The list was approximately 18 degrees, US Coast Guard spokesman Charles Rowe told Seatrade Cruise News. He added the precise figure wouldn't be available for some time. An investigation into the incident is ongoing.
Since 45 degrees is an extremely dramatic claim, Seatrade asked both Royal Caribbean and USCG how much the vessel listed. A cruise line spokeswoman said she did not have that information. The USCG public affairs officer looked into it and quickly came back with the 18-degree approximation.
The 45-degree figure has been widely reported and popped up in such august news outlets as The New York Times, with no attribution.
A Times reporter who was on the ship even claimed Anthem of the Seas 'remained in a tilted, roughly 45-degree position ... for a lengthy stretch of time.' He added that it seemed like an hour to him 'but it was probably really 20 to 25 minutes.'
The reporter went on to note he's 'no nautical expert by any stretch of the imagination,' but said he's 'knowledgeable enough about ships to know that any sea vessel listing for an extended period of time is a ship that is in potential danger, especially a top-heavy ship like the Anthem of the Seas.' He went on to speculate Anthem could have capsized and sunk.
There has not been any public statement to that effect by officials truly knowledgeable about ships.
What is concerning was the news that the clutches had burned out on the port Azipod. However, Anthem of the Seas was authorized to return to its Bayonne, New Jersey homeport and not directed to put into any nearby port immediately, which would have been the case if there were imminent danger.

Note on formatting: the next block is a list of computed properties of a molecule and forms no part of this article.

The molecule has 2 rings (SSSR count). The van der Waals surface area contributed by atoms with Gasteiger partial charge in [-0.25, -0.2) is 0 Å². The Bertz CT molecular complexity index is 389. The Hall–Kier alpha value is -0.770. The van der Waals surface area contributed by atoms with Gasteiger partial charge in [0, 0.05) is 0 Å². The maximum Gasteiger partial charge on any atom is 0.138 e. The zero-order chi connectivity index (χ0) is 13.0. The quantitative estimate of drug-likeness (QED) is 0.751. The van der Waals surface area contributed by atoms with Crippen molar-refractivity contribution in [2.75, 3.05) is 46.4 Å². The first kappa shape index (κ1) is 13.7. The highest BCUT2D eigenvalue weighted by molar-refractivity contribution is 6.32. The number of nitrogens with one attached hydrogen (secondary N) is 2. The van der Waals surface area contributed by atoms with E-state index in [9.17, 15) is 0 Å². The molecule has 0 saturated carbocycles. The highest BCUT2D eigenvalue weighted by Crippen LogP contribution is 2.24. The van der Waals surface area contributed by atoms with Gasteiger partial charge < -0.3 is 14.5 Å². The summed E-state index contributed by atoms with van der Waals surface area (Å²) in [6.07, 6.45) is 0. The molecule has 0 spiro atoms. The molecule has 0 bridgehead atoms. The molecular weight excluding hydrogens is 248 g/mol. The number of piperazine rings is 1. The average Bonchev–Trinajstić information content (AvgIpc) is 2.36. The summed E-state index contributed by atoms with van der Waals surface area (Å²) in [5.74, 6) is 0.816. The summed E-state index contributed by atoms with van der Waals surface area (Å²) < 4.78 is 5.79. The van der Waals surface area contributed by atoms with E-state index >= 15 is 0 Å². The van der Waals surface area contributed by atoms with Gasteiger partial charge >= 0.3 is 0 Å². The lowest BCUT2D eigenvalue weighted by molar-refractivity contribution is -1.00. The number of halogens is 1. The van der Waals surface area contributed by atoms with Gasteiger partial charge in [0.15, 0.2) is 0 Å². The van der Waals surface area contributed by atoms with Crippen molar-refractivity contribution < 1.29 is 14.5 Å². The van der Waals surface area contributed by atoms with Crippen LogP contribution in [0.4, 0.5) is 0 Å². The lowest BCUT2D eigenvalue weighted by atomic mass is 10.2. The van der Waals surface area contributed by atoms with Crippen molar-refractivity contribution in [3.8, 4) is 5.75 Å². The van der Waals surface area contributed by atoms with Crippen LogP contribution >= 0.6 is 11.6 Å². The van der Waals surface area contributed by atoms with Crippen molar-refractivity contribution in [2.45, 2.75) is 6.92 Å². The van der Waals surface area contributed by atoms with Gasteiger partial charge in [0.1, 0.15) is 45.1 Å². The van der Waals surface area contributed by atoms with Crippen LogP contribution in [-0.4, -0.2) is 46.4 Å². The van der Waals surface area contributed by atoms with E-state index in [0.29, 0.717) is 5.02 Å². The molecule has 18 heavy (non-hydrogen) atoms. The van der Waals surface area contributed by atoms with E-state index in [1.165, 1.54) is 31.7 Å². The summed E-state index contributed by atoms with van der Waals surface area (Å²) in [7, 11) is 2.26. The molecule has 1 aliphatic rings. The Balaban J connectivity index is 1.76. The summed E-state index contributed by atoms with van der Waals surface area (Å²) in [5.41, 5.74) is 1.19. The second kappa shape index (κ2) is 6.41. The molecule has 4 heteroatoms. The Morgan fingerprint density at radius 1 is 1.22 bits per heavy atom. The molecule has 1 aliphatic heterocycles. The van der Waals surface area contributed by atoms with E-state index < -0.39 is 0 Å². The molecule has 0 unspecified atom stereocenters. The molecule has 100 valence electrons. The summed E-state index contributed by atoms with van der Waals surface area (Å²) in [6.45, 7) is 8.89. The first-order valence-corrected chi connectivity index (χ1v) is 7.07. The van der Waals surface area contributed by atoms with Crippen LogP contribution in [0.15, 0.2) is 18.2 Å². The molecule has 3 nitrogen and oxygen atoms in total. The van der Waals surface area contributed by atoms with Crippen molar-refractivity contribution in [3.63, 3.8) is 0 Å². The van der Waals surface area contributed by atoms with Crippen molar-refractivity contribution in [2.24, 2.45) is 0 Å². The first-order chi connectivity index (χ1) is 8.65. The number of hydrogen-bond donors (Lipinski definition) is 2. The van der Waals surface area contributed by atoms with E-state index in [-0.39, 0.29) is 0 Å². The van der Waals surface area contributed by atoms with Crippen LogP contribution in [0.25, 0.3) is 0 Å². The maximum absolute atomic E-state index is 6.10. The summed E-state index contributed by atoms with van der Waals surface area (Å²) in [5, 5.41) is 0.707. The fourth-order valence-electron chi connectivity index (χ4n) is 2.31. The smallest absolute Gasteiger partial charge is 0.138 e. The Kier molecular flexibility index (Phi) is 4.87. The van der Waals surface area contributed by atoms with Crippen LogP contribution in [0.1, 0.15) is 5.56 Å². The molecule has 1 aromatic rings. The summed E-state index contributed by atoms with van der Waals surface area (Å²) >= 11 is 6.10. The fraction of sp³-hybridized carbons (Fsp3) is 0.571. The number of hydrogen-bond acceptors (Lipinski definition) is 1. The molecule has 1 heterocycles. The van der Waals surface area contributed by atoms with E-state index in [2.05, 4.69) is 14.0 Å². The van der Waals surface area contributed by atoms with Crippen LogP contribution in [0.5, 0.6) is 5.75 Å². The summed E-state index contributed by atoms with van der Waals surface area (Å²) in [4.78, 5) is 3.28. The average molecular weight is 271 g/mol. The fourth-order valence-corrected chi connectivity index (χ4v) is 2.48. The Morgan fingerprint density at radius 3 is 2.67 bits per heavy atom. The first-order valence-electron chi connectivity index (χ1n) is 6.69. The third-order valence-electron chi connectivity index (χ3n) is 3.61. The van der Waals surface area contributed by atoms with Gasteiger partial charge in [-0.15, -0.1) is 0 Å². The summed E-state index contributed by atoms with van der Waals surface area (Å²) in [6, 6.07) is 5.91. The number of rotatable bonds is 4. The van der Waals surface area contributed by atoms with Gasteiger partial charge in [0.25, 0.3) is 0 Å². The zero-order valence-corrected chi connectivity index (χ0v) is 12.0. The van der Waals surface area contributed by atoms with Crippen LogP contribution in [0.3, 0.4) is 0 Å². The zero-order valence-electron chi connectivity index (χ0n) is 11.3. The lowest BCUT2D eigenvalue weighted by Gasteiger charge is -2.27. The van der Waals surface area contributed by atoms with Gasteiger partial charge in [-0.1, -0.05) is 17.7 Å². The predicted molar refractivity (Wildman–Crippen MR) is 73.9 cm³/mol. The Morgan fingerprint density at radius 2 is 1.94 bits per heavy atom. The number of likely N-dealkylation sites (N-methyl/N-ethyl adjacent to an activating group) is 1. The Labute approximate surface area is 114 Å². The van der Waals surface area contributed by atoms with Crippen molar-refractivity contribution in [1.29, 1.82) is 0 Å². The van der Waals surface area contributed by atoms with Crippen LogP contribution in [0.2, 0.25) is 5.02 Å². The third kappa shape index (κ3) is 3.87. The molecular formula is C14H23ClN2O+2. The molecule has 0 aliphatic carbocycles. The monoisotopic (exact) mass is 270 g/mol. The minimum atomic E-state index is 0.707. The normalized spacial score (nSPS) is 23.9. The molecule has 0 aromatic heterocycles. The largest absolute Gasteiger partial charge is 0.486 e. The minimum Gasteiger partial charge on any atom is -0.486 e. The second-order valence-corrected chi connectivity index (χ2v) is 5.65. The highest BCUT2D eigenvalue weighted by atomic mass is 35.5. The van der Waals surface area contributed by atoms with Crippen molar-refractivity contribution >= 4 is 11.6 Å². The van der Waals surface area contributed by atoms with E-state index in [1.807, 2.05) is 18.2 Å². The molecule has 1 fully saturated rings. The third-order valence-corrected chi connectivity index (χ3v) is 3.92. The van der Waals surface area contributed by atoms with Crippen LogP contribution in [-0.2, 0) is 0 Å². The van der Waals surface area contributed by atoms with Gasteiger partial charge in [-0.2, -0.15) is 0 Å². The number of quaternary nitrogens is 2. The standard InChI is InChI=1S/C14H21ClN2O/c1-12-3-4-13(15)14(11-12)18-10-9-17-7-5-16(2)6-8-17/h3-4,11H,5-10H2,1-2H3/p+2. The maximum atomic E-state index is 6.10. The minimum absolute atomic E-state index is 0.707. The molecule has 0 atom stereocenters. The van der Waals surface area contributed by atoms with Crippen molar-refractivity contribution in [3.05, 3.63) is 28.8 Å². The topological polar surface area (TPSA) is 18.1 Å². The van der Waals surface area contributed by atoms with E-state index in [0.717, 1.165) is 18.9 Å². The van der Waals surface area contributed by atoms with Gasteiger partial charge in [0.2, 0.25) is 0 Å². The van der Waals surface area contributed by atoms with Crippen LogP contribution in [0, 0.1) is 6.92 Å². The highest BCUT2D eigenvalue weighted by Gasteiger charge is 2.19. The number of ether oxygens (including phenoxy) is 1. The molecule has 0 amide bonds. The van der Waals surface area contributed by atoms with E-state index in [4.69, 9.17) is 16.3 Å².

Royal Caribbean has faced harsh criticism for sailing into the path of a known storm. The company has apologized 'for exposing our guests and crew to the weather they faced, and for what they went through,' adding that 'what happened this week showed that we need to do better.'
The investigation, led by flag state Bahamas Maritime Authority with the participation of USCG and the US National Transportation Safety Board, is assessing what happened.
In a video Capt. Claus Andersen said Anthem of the Seas handled the storm 'very well. Yes, it was uncomfortable. Very uncomfortable, very scary for many, not only our guests but also for many of our crew as well.'
Andersen went on to express his confidence in Anthem of the Seas. 'I am comfortable with this ship. I can take this ship anywhere, at any time,' he stated.
There are valid concerns about judgment and decision-making in the incident, which the investigation will address.
As for the integrity of the ship itself, an independent maritime expert not associated with the line told Seatrade it is a 'robust ship, built to survive.' He added that doesn't imply its limits ought to be tested.